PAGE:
Archive for August, 2005

August 16th, 2005

If You Ignore It, They Will Come

I just got an email congratulating me on the fact that Interesting Thing of the Day has, for the first time, made it onto the Feedster Top 500 list “most interesting and important blogs.” (It’s #470.) This list is based on how many other sites link to yours. The last time I’d bothered to check that statistic was many months ago. If you’d asked me to hazard a guess yesterday, I might have said a few dozen. The actual number: 847.

Now, in the grand scheme of things, being the 470th “most interesting” blog is no great shakes, and given the billions of Web pages out there, having 847 of them mention my site must also be considered a comparatively minor achievement. That’s not to say I’m not incredibly pleased at this development; I am. But I’m also a bit mystified, because I haven’t written a single new article for the site in more than two months.

This mystery runs deep. When I went “on vacation” from ITotD at the beginning of June—for the sake of my sanity and health—I imagined that the number of readers, and the income generated by the site, would taper off. Sure, there’s sorta-fresh content there, in that I’m recycling old articles every weekday, but I assumed the Web surfing public would soon tire of that. Curiously, the number of visitors has remained almost exactly the same, and the income (at least from AdSense clickthroughs) has actually gone up. Significantly.

The implications are a bit mind-boggling. There I was, spending 30+ hours per week working on the site and getting very little recognition or income. Now I’m spending maybe 1 or 2 hours a week on it (mostly replying to inquiries and fixing bugs), and the site gets more recognition and more income. It almost seems as though there’s an inverse relationship between effort expended and reward received.

Clearly, if I want it to become the number one site on the Web and achieve fame and fortune, I should ignore it completely for a year or two.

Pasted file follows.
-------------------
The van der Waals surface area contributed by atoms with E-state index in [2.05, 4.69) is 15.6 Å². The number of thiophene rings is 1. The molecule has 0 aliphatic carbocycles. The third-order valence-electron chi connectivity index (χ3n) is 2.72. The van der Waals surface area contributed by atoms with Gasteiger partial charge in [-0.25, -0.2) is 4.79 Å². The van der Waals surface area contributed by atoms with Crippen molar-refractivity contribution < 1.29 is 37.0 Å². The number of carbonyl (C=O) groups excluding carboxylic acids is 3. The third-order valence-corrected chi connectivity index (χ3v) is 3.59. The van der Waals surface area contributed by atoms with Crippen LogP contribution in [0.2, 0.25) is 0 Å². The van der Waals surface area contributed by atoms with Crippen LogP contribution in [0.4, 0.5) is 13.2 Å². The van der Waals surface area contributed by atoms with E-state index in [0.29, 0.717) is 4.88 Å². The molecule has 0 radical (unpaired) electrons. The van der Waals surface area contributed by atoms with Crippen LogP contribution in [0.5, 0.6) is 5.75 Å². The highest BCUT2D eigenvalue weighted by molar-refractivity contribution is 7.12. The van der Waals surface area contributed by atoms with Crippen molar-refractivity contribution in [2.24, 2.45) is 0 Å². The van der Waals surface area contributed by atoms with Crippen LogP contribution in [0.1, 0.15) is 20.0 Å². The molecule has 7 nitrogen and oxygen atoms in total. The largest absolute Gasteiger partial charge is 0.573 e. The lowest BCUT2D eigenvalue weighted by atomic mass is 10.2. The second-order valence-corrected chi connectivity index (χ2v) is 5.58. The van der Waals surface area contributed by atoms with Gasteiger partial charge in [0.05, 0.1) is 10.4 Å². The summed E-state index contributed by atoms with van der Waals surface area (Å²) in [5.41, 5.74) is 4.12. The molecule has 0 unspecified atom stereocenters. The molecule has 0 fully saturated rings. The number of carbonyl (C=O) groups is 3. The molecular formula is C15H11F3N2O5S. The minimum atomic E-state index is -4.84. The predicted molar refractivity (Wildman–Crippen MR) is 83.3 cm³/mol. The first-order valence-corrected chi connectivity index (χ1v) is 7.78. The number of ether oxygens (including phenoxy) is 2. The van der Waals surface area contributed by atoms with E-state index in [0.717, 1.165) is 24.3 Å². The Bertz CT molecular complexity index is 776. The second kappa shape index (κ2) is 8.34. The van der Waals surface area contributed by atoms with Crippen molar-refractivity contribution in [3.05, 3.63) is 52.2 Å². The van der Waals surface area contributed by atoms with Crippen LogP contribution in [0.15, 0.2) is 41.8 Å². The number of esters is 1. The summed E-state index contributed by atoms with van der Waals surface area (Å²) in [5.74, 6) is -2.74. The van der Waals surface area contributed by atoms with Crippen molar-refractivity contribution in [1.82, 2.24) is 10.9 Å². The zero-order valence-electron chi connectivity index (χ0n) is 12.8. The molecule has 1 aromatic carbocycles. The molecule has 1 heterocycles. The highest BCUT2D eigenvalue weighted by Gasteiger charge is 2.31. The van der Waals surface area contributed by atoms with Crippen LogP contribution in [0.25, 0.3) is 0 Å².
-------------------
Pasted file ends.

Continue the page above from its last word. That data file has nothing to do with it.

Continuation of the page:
No, I’m not really going to do that. The site will get its promised overhaul, and begin displaying new articles, as soon as I can possibly get to it. But this phenomenon sure gives me pause: for better or worse, content seems to be much less important than visibility. So when I return to spending significant time on the site, you can bet that I’ll be putting a lot more effort into publicity than into writing new articles.

August 11th, 2005

Turn Your Old Mac into a Backup Server

New Macworld article: Turn Your Old Mac into a Backup Server (August 11, 2005; September 2005 issue, pp. 62–65)

August 10th, 2005

September: the New June

During the years when I managed software development for a living, I came to realize that any time estimate given by an engineer is a complete fiction. Maybe it’s wishful thinking, maybe it’s a desire to please the boss, or maybe it’s simply denial, but engineers always underestimate how long things will take—usually by quite a large margin. I’ve heard of various ways of dealing with this (such as “Double every time estimate, and then double it again” or “Replace ‘days’ with ‘weeks’ and ‘weeks’ with ‘months'”); I eventually learned to pad engineers’ estimates significantly before creating my personal timeline, and pad that timeline again before passing it on to my manager. That usually worked out pretty well. “Underpromise and overdeliver” became one of my mantras.